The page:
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Re: curl with cronjob

From: Ralph Mitchell <>
Date: Sat, 17 May 2003 00:12:59 -0500

Doug McNutt wrote:

> At 08:09 +0800 5/17/03, Andy wrote:
> >What is the difference between the way a program runs in a browser or telnet
> >window and as a cron job?
> There is no standard or error output though some servers convert the same to e-mails if you have other options set up like a .forward address in your home directory. My hosting provider allows execution of perl scripts but nothing else. It's silly because I can enclose a call to curl in back ticks from within perl.

You can (should, actually) capture stdout and stderr from cron like this:

    0 10 * * * /home/someuser/script > /home/someuser/script.out 2>&1

As Doug said, you can't rely on cron to capture the output for you, and even if it does, it will email it to the job userid on the localhost, which isn't necessarily going to make it to your mailbox. If you don't want to have to login to the server to check the script output, you can probably pipe it to email like this:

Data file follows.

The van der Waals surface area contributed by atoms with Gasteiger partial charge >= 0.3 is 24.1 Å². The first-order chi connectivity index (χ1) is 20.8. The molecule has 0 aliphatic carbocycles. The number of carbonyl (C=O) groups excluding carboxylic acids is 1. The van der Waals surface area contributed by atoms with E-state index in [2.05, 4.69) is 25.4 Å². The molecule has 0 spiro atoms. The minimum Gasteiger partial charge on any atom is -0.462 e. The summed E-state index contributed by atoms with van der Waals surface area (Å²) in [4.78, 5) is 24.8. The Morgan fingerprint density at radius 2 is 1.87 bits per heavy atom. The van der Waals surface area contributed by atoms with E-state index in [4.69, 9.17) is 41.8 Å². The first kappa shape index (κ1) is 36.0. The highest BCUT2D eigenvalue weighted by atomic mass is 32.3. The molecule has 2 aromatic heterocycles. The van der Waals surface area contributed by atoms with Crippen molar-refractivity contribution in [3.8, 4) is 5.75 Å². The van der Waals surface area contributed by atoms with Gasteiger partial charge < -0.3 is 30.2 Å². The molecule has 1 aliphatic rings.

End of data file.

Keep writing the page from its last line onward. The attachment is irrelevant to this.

0 10 * * * /home/someuser/script 2>&1 | mailx -s "script output"

> >Is it run as a different user? are rights changed when it runs as a cron
> >job?
> When, as a user, you use crontab to set up a table it is linked to the user who set it up. Jobs run under that username and his group settings. But. . . The user's login file is typically not executed which means that things like $PATH are not what you might think. Fully qualified path names in the crontab are best.

When you login to either the Bourne shell, the Korn shell, or Bash, it generally executes /etc/profile followed by $HOME/.profile. This doesn't happen with cron-executed jobs, because the shell isn't seeing it as a login. You can fake it, though, like this:

    . /etc/profile
    . $HOME/.profile

Once you've done that, your script should have the same environment as a regular login window. You could check it to make sure by inserting:

    env > $HOME/cron.env

somewhere near the top to record the environment that cron gives you.

Ralph Mitchell

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Received on 2003-05-17